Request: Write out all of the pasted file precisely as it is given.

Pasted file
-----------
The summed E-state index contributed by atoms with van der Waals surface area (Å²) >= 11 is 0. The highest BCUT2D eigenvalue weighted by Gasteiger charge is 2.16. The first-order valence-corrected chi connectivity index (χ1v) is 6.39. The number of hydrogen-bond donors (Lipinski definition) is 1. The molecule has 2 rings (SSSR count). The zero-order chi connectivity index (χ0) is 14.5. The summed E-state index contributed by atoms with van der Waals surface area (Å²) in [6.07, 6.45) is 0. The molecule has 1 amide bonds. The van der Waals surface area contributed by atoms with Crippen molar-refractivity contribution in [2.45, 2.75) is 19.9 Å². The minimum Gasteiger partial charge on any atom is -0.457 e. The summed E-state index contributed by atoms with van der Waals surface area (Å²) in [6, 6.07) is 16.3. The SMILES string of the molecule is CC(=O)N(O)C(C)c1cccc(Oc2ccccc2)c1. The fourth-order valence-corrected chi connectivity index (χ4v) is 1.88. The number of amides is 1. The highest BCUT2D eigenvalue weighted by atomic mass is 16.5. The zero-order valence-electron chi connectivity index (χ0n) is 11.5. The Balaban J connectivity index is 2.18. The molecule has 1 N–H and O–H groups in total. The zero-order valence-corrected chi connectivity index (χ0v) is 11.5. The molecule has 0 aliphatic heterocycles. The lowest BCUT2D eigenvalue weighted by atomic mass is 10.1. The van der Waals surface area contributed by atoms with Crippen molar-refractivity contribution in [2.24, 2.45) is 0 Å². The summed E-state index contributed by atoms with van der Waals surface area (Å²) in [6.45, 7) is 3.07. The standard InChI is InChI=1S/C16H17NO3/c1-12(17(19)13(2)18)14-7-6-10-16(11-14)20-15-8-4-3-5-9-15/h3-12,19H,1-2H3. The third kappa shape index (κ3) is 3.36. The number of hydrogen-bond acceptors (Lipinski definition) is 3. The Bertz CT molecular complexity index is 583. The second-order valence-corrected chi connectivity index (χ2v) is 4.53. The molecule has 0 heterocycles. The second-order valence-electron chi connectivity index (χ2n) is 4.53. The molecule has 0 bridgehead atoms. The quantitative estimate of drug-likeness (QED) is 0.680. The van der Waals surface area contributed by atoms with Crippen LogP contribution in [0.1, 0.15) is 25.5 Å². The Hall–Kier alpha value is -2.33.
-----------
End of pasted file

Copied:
The summed E-state index contributed by atoms with van der Waals surface area (Å²) >= 11 is 0. The highest BCUT2D eigenvalue weighted by Gasteiger charge is 2.16. The first-order valence-corrected chi connectivity index (χ1v) is 6.39. The number of hydrogen-bond donors (Lipinski definition) is 1. The molecule has 2 rings (SSSR count). The zero-order chi connectivity index (χ0) is 14.5. The summed E-state index contributed by atoms with van der Waals surface area (Å²) in [6.07, 6.45) is 0. The molecule has 1 amide bonds. The van der Waals surface area contributed by atoms with Crippen molar-refractivity contribution in [2.45, 2.75) is 19.9 Å². The minimum Gasteiger partial charge on any atom is -0.457 e. The summed E-state index contributed by atoms with van der Waals surface area (Å²) in [6, 6.07) is 16.3. The SMILES string of the molecule is CC(=O)N(O)C(C)c1cccc(Oc2ccccc2)c1. The fourth-order valence-corrected chi connectivity index (χ4v) is 1.88. The number of amides is 1. The highest BCUT2D eigenvalue weighted by atomic mass is 16.5. The zero-order valence-electron chi connectivity index (χ0n) is 11.5. The Balaban J connectivity index is 2.18. The molecule has 1 N–H and O–H groups in total. The zero-order valence-corrected chi connectivity index (χ0v) is 11.5. The molecule has 0 aliphatic heterocycles. The lowest BCUT2D eigenvalue weighted by atomic mass is 10.1. The van der Waals surface area contributed by atoms with Crippen molar-refractivity contribution in [2.24, 2.45) is 0 Å². The summed E-state index contributed by atoms with van der Waals surface area (Å²) in [6.45, 7) is 3.07. The standard InChI is InChI=1S/C16H17NO3/c1-12(17(19)13(2)18)14-7-6-10-16(11-14)20-15-8-4-3-5-9-15/h3-12,19H,1-2H3. The third kappa shape index (κ3) is 3.36. The number of hydrogen-bond acceptors (Lipinski definition) is 3. The Bertz CT molecular complexity index is 583. The second-order valence-corrected chi connectivity index (χ2v) is 4.53. The molecule has 0 heterocycles. The second-order valence-electron chi connectivity index (χ2n) is 4.53. The molecule has 0 bridgehead atoms. The quantitative estimate of drug-likeness (QED) is 0.680. The van der Waals surface area contributed by atoms with Crippen LogP contribution in [0.1, 0.15) is 25.5 Å². The Hall–Kier alpha value is -2.33.